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Field of Bones: A Brady Novel of Suspense

Field of Bones: A Brady Novel of Suspense

by J.A. Jance

Field of BonesIt was all I could do to get through the first half of the book. Don’t get me wrong. Field of Bones, set in Arizona, fulfills its promise of being a suspenseful novel, and it is very well written. The characters are appropriately developed, and I certainly understand the appeal of Sheriff Joanna Brady, mother of three, as the main character of the series. She is a strong woman, but portrayed realistically, not as a superwoman. Part mystery, part thriller, part police procedural, and all suspense fiction, Field of Bones runs the full gamut.

The “but” you can hear coming is because of the topic: violent, horrible, sex slavery. It makes for a combo of “I can’t stop reading, leaving characters in this torturous situation” and “I can’t read anymore; it is just too painful.” Kudos to the author J.A. Dance for the skills to put me in this situation. At the same time, I have to say Jance does not include details of the violence, but offers enough information that anyone with an imagination will get the picture. Given the number of books she has published, I think a lot of people admire her storytelling talent. This book is just too terrifying for me, and I doubt I will read any more of her books.

Although some of the tension is relieved in the last half of the book, the story is far from over. At that point, I did enjoy watching how the professionals from various fields perform their duties and work to put the pieces of the puzzle together.

I would like to extend my thanks to netgalley.com and to HarperCollins Publishers for giving me the opportunity to read this book in exchange for an honest review.

 

Rating: 5/5

Category: Fiction, Thriller, Suspense, Mystery

Notes: #18 in the Joanna Brady Mystery Series, but despite the number of books that preceded this one, I had no trouble following the personal interactions because they were limited compared to the suspenseful storyline.

Publication:   September 4, 2018—HarperCollins Publishers

Memorable Lines:

At the end of this long, difficult day, he was in over his head. She needed a kind way to encourage him without undermining his confidence.

The pressure Latisha applied during the required three-minute wait hurt like crazy, but Garth was grateful for that. You had to be alive to know that it hurt.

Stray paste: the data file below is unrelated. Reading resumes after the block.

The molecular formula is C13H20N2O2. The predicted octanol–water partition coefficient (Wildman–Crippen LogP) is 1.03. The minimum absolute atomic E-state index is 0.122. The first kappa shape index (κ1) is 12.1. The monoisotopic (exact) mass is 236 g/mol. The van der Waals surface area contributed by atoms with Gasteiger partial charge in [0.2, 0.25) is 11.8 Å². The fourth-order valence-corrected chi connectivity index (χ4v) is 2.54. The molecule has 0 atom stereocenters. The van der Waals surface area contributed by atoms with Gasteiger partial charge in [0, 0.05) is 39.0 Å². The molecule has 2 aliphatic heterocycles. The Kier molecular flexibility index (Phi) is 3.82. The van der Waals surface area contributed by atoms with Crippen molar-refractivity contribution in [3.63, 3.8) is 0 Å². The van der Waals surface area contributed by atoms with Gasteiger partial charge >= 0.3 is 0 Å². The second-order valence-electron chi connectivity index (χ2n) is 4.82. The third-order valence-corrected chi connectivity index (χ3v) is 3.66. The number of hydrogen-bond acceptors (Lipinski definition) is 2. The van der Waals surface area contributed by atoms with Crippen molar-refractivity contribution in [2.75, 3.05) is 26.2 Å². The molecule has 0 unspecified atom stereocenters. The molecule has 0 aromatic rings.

“…did you ever get around to having that baby? The last time I saw you, you were big as a barn.” Randy Trotter was a lot of things, but politically correct wasn’t one of them. He was known for putting his lizard-skin Tony Lamas in his mouth, sometimes both of them at once. 

Kindred Spirits–stolen art with deadly consequences

Kindred Spirits

by Jo Bannister

Kindred SpiritsGabriel Ash, formerly a security analyst with the British government, has recently been released from mental health care. He has opened a second hand book shop, Rambles with Books. He has also been reunited with his two sons after a four year separation as a result of his wife’s illegally taking the boys.  All should be relatively smooth sailing in the Ash household, but that is not the case. Ash’s good friend, Constable Hazel Best, drives to school to pick up the boys, and she sees them and their nanny being accosted in what appears to be a kidnapping attempt.

The plot of Kindred Spirits rapidly becomes complicated as the older boy, Gilbert, insists that only the nanny was being forced into the van. This fast-moving police procedural by Jo Bannister puts on display not only how the police investigate crimes, but also the behind-the-scenes politics. Neither Hazel nor Detective Inspector Dave Gorman are armchair detectives. The same can be said about Ash when those he cares about are personally threatened. All three are motivated by doing what is right. When an old case clashes with the events of a new case, they refuse to turn a blind eye. The results are dangerous, and you won’t want to stop reading until the mystery is resolved.

I would like to extend my thanks to netgalley.com and to Severn House for giving me the opportunity to read this book in exchange for an honest review.

Rating: 5/5

Category: Mystery, Police Procedural

Notes: #5 in the Hazel Best and Gabriel Ash Mystery Series. This was the first book in the series for me to read, and I had no problem catching up with the background.

Publication:   September 1, 2018—Severn House

Memorable Lines: